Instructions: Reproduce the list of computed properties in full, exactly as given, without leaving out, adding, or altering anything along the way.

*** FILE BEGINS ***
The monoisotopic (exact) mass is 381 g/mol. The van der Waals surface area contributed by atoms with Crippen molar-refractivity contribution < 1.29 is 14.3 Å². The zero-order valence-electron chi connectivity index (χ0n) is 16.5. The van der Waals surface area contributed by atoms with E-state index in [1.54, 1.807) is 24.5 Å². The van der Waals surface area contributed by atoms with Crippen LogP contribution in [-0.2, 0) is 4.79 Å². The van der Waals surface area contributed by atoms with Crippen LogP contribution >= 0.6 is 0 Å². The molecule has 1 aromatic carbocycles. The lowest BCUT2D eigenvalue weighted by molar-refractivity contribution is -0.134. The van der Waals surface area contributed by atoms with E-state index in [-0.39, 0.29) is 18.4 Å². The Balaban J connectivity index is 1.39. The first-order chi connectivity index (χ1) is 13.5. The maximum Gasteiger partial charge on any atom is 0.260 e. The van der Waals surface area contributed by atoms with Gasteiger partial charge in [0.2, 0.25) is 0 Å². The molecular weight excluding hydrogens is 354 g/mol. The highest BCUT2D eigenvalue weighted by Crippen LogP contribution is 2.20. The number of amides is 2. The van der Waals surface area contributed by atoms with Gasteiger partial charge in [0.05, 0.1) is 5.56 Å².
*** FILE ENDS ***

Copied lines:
The monoisotopic (exact) mass is 381 g/mol. The van der Waals surface area contributed by atoms with Crippen molar-refractivity contribution < 1.29 is 14.3 Å². The zero-order valence-electron chi connectivity index (χ0n) is 16.5. The van der Waals surface area contributed by atoms with E-state index in [1.54, 1.807) is 24.5 Å². The van der Waals surface area contributed by atoms with Crippen LogP contribution in [-0.2, 0) is 4.79 Å². The van der Waals surface area contributed by atoms with Crippen LogP contribution >= 0.6 is 0 Å². The molecule has 1 aromatic carbocycles. The lowest BCUT2D eigenvalue weighted by molar-refractivity contribution is -0.134. The van der Waals surface area contributed by atoms with E-state index in [-0.39, 0.29) is 18.4 Å². The Balaban J connectivity index is 1.39. The first-order chi connectivity index (χ1) is 13.5. The maximum Gasteiger partial charge on any atom is 0.260 e. The van der Waals surface area contributed by atoms with Gasteiger partial charge in [0.2, 0.25) is 0 Å². The molecular weight excluding hydrogens is 354 g/mol. The highest BCUT2D eigenvalue weighted by Crippen LogP contribution is 2.20. The number of amides is 2. The van der Waals surface area contributed by atoms with Gasteiger partial charge in [0.05, 0.1) is 5.56 Å².